ABSTRACT: In 1948, archaeologist Hallam Movius proposed a theoretical line trending from northern to southern India that distinguished the Early Palaeolithic into handaxe cultures west of that line from non-handaxe (or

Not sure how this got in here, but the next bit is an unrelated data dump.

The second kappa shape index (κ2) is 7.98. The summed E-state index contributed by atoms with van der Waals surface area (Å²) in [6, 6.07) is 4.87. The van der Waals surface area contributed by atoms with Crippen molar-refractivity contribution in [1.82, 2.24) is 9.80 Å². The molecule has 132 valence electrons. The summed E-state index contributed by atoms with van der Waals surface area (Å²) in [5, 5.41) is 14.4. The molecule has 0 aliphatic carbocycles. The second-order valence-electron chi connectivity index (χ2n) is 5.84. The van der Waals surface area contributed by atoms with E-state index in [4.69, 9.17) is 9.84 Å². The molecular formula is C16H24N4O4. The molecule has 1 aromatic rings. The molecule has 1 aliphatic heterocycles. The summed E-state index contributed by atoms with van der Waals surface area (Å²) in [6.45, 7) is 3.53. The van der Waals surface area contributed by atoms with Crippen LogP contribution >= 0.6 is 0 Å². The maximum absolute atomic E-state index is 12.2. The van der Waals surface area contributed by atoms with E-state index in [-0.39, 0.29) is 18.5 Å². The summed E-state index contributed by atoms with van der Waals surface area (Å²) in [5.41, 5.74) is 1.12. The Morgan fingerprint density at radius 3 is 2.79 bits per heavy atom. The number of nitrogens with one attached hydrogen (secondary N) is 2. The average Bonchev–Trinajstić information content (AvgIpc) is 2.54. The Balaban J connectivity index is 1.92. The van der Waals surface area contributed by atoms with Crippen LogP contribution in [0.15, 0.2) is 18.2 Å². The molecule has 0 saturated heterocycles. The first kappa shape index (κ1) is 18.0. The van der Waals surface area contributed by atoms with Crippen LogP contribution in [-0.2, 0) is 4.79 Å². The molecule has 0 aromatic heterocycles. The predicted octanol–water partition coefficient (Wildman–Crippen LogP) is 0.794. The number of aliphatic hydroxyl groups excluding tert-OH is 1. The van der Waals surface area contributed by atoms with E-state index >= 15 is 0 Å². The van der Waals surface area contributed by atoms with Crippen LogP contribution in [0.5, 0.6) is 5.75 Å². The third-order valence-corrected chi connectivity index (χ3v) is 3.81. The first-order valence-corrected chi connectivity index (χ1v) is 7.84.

chopping) cultures east of that line. Because of the historic paucity of handaxes, especially from the early archaeological work at the Peking Man site (Zhoukoudian), the Movius Line became the cultural partition between east and west. Over the last 20 years, archaeological research has shown clear evidence for handaxes in East Asia including northern and southern China, and Korea. This presentation will examine some of the current discoveries in the Baise Basin, Guangxi Province, and how these artifacts may be related (or not) to their African contemporaries.